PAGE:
Uh huh... Wrote:
> "Josh was the agressor always"
> Right. Just like your physically combative
> interactions with Aaron, Pamela, and your mother
> were not at all your fault. Everything happens to
> you, never because of you. How nice it must be to
> believe that you are never even an iota
> responsible for the negative outcomes in your
This about sums up Janine/Josh/Pamela at the current time:
Shared psychotic disorder or induced delusional disorder can occur in different clinical settings and profile and is not uncommon. A case of Folie a trois with atypical clinical presentation as shared acute transient episode in a bereavement setting is reported. Suggestibility, close association and intimacy of the affected persons and major stress as psychological trigger act as psychopathological factors.
Keywords: Induced delusional disorder, shared psychotic disorder, transient psychotic episode
Shared sychiatric isorder (SPD) is defined as “the transfer of delusional ideas andor abnormal behavior from one person to another or one person to several others related or unrelated who have been in close association with the primary affected person” (Granlnick, 1942). Lasègue and Falret first described the phenomena of the transference of delusional ideas from a ‘primary’ affected individual to one or more ‘secondaries,’ in close association. They coined the term Folie à Deux. This syndrome is known by various names such as communicated insanity, contagious insanity, infectious insanity, psychosis of association, and double insanity. ICD-10 adopts the term ‘Induced delusional disorder’ (ICD-10), and DSM-IV uses the term ‘Shared psychotic disorder’ (DSM-IV). Terms like ‘Folie Imposée’, ‘Folie Simultanée,’ ‘Folie Communiqué,’ and ‘Folie Indiute’ designate subtypes of the phenomena of ‘Folie à Deux’. It can extend from original subject to three, four, five persons or even a whole family.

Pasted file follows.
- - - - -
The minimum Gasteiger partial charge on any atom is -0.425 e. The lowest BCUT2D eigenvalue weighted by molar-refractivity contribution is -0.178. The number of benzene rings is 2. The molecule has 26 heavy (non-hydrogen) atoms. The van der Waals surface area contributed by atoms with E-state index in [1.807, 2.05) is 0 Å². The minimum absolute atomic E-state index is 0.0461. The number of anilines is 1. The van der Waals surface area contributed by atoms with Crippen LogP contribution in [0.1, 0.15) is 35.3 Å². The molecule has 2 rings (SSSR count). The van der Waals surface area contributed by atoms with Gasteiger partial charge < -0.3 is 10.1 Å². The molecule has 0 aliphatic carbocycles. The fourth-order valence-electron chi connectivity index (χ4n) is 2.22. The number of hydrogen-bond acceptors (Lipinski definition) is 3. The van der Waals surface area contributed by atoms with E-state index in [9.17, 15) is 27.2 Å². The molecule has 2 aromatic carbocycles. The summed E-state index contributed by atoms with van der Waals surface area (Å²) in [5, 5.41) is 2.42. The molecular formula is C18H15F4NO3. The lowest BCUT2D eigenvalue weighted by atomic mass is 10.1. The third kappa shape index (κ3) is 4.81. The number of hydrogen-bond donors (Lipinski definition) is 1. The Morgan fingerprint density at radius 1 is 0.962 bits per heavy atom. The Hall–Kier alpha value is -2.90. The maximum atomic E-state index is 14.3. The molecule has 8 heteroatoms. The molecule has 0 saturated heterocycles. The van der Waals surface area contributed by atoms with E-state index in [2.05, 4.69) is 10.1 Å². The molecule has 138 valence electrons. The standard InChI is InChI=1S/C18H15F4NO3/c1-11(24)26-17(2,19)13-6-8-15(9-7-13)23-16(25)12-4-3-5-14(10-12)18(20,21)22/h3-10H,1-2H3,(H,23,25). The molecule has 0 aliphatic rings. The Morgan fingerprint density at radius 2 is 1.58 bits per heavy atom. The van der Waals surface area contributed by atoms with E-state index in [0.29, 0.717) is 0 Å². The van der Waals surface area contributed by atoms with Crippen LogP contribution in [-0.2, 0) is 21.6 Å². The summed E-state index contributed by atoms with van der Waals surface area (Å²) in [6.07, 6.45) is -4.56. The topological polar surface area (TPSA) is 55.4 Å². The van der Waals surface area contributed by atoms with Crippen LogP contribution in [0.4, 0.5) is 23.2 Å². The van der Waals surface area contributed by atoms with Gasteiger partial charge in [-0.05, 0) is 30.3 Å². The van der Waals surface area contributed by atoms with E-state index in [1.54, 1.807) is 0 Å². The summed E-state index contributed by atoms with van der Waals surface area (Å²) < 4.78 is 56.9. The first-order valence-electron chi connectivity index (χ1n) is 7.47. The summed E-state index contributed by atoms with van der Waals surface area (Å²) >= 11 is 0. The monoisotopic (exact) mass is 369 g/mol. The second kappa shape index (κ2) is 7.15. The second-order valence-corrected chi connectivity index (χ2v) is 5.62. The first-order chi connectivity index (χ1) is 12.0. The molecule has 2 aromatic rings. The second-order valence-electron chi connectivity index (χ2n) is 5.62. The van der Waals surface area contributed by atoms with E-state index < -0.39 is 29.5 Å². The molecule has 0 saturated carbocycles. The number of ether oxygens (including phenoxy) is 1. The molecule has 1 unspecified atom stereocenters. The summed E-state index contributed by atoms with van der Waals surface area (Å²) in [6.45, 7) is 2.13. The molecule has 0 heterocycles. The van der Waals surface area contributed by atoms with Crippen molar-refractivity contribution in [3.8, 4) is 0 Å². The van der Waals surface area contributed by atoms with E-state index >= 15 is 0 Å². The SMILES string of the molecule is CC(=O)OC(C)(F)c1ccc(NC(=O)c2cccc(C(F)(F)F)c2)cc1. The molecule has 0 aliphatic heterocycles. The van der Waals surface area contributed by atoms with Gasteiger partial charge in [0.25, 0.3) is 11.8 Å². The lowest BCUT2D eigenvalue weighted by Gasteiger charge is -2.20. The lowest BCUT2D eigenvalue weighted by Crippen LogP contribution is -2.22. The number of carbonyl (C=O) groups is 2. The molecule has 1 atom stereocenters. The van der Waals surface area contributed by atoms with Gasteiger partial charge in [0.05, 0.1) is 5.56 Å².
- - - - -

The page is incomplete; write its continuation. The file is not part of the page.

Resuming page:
In ICD-10 induced delusional disorder is diagnosed when two people share the same delusion or delusional system and support one another in this belief. They have unusual close relationship. There exist temporal or contextual evidence to indicate that delusion was induced the passive member by contact with the contact partner.
DSM IV TR defines shared psychotic disorder to consist of delusion developing in an individual in the context of close relationship with another person or persons, who have an already established delusion. The delusion is similar in content to that of the person who already has an established delusion. The disturbance is not better accounted for by another psychotic disorder (E.g. Schizophrenia) or a mood disorder with psychotic features and is not due to the direct physiological effects of a substance (E.g. Drug abuse, medication) or a general medical condition.
In DSM-5 shared psychotic disorder is listed under Other Specified Schizophrenia Spectrum and Other Psychotic Disorder (298.8 F28). It is labeled as “delusional symptoms in partner of individual with delusional disorder.” It makes a note that “in the context of a relationship, the delusional material from the dominant partner provides content for delusional belief by the individual who may not otherwise entirely meet criteria for delusional disorder.”